The GPD MicroPC scored higher in some CPU tests than the One Mix 1S — particularly tests that involved multi-core performance (the N4100 is a quad-core chip). But the Celeron 3965Y still seems to be a better choice for 3D graphics.

Overall the One Mix 1S seems like a pretty nice upgrade — the only down side is that in exchange for the new processor and the fingerprint sensor, you lose the backlit keyboard.

I hope to have some more details to share about battery life, Linux performance, and other use cases in the future.

vs One Mix 3 Yoga

For now, let’s move on to a comparison with the One Mix 3 Yoga, the new 8.4 inch model from One Netbook. In addition to a larger display, it has a larger keyboard which makes typing much easier… but it’s also a bigger notebook that weighs more, takes up more space, and costs most — it sells for $760 at GeekBuying (but you can save $10 with the coupon BELWFNVY).

The One Mix 1S and One Mix 3 Yoga actually have the same selection of ports (USB-A, USB-C, micro HDMI, microSD, and audio jacks), but the larger laptop has some of those ports on each side of the computer, while the smaller model has all the ports on one side.

The One Mix 3 Yoga has a backlit keyboard with larger keys, better spacing between them, and room for status LED lights above the keyboard. The One Mix 1S only has a single LED on the side where it’s harder to see).

One Netbook has placed the fingerprint sensor in the upper right corner of the keyboard area for the One Mix 3 Yoga, and it’s larger than the tiny sensor on the One Mix 1S.

While I don’t love the layout of the keys on the smaller model (the punctuation marks are too close together which makes it hard to pick the correct one without looking), as demonstrated (much to my surprise) sometimes I can type pretty quickly on the smaller keyboard. It’s just not as comfortable.

Another difference between the two little laptops? While they both support optional pressure-sensitive pen input, the One Mix 3 Yoga supports Microsoft Pen Protocol, which means you can use a Surface Pen or similar device. The One Mix 1S uses a Goodix pen.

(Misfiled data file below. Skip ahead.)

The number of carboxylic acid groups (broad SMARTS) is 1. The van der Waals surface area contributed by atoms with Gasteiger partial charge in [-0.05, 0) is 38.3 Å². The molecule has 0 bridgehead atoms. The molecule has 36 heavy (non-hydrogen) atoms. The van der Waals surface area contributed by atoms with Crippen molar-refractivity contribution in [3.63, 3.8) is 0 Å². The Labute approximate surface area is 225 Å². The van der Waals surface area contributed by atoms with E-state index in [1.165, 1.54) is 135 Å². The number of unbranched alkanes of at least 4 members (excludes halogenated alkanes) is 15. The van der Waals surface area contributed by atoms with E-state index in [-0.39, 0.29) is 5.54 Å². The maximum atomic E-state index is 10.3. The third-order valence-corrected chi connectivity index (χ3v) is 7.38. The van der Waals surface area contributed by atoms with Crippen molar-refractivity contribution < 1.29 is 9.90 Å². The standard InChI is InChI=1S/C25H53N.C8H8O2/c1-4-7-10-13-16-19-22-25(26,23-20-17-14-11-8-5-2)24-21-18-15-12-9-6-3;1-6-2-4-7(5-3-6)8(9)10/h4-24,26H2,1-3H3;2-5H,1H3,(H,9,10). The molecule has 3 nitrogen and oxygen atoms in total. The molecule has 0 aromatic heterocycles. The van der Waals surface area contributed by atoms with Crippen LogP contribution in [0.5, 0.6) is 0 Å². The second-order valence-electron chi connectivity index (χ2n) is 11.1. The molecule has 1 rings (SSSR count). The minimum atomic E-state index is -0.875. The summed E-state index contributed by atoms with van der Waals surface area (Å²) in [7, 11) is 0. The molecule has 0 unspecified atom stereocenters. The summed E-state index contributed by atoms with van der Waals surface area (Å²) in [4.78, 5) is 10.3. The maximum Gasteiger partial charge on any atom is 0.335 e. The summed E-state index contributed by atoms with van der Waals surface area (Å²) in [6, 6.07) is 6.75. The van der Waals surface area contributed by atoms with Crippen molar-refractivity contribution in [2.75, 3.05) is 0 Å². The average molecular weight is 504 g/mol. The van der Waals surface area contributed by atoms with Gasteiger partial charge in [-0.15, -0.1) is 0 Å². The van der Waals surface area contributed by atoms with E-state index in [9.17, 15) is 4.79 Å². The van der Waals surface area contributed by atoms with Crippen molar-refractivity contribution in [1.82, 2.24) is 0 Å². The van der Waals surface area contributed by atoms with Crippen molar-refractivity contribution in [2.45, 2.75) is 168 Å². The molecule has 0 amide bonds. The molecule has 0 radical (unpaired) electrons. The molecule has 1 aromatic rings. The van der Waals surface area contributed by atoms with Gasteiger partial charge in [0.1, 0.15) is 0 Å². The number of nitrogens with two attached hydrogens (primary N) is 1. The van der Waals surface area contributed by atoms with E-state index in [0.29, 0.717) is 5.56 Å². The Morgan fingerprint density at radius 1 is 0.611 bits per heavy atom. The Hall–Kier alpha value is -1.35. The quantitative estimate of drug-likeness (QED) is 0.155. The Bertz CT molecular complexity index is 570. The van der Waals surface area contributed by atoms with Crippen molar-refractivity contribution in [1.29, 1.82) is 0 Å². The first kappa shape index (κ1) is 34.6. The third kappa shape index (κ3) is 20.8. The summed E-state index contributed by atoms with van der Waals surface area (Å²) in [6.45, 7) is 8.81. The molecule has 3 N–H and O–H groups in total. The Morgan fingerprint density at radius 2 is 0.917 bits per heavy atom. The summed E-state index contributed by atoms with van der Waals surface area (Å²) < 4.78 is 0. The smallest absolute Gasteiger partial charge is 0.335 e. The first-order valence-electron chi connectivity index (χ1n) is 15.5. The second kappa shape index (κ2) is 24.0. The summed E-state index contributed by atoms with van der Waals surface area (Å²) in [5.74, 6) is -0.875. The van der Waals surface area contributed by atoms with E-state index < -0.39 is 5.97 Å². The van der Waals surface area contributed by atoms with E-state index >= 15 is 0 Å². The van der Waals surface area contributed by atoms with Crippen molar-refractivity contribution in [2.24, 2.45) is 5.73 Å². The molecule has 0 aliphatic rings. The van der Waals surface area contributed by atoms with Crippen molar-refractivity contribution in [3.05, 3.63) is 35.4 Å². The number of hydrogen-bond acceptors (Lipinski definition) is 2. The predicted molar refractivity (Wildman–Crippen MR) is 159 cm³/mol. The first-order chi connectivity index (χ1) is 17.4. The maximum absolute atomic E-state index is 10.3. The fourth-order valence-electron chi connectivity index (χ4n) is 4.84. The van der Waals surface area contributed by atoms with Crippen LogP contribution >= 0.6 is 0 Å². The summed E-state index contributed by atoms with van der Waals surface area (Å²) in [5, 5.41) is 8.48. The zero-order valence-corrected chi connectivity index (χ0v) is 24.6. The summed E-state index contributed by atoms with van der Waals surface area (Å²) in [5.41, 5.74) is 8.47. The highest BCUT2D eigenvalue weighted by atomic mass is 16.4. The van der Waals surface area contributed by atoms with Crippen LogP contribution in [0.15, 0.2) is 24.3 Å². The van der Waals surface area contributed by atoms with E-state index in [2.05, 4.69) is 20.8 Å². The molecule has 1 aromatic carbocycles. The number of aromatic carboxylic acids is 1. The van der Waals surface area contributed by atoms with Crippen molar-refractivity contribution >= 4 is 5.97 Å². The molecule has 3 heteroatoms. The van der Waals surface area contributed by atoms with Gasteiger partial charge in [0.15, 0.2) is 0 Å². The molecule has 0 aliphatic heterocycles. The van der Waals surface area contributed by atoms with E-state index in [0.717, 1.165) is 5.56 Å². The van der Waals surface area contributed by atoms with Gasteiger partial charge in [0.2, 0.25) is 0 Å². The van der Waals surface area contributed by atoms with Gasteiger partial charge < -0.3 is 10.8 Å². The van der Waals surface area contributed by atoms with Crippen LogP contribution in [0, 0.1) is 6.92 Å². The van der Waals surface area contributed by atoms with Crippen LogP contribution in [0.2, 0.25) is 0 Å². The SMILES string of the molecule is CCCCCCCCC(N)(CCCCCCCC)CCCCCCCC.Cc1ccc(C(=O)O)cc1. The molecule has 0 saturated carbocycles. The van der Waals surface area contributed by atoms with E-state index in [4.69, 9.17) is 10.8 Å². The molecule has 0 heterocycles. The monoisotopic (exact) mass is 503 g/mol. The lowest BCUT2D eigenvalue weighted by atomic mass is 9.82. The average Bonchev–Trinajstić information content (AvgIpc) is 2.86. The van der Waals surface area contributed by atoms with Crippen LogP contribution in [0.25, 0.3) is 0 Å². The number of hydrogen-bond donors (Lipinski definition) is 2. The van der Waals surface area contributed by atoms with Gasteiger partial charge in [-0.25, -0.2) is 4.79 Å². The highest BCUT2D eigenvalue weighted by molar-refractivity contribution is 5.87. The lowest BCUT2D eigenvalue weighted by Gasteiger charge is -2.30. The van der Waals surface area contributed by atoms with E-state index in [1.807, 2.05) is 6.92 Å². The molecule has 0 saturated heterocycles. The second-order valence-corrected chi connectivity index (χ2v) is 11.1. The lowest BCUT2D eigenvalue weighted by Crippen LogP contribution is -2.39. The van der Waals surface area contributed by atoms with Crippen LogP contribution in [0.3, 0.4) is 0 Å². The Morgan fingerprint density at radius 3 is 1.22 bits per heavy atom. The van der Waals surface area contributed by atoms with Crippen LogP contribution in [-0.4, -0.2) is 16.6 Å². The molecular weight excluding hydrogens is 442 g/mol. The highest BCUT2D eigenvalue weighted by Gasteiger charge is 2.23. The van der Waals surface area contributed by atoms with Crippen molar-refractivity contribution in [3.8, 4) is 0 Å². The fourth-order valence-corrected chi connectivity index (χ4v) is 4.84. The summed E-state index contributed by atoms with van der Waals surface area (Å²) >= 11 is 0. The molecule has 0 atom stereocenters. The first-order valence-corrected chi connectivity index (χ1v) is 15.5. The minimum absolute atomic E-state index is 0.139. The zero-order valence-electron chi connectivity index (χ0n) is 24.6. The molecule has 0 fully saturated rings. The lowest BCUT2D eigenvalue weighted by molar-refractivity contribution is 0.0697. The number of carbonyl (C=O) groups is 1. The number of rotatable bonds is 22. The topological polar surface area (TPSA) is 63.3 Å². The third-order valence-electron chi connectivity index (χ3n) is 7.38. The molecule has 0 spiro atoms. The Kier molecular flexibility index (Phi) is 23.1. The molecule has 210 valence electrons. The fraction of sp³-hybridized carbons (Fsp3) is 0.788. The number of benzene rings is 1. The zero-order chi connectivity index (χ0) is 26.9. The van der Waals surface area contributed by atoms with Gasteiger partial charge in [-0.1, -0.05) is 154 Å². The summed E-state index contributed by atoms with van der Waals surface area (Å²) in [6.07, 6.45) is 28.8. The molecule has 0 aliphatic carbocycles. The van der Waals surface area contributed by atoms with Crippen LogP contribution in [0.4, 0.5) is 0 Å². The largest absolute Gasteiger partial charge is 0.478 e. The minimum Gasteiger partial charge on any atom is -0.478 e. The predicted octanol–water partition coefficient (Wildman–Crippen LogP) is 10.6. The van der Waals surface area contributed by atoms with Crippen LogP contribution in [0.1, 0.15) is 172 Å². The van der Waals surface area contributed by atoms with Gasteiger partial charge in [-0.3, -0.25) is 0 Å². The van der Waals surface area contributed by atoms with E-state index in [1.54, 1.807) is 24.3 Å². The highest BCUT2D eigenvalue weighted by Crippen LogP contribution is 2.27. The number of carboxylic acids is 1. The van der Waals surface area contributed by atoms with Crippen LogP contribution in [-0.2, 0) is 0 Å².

Since I have both little laptops on my desk at the moment I was able to confirm that the two pens are not interchangeable.

One thing that is the same for both? One Netbook ships a 30W AC adapter and a braided USB-C charging cable with both models.

So how do you choose between these two little laptops? Right now I’d have to say the One Mix 3 Yoga is a better choice if you need the additional processing power, an easier-to-use keyboard, and don’t mind spending iPad Pro-like prices for a mini laptop.

On the other hand, the One Mix 1S might appeal to folks who prefer something smaller — at less than 1.2 pounds, it weighs less than the 1.5 pound One Mix 3 Yoga and it’s small enough that you might actually be able to fold it up and slide it into a pants pocket.

It’s also one of the most affordable mini-laptops on the market right now, with a starting price of $430 when you use the coupon 3ZQUXJGU at GeekBuying.

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9 replies on “One Mix 1S Yoga First Look & Benchmarks (7 inch convertible mini-laptop with Celeron 3965Y)”

  1. Goodix is a company that makes a lot of incompatuble pens. It is not like the 3S which will work with any Microsoft Pen. If you get this device then you should buy a pen from One Mix

  2. This seems like a great device for the price. If I did not have already a 2S then I would buy this.

  3. Can this or any mini laptop run Linux successfully with touch screen capacity?

    1. I’m pretty sure it does, as I’m using Linux almost exclusively on my OMYoga 2s. You may have to adjust some settings to get the screen orientation right though (there are descriptions online).

    2. I have the 2S and the touch screen works in linux (I tried Ubuntu). The pen does not work.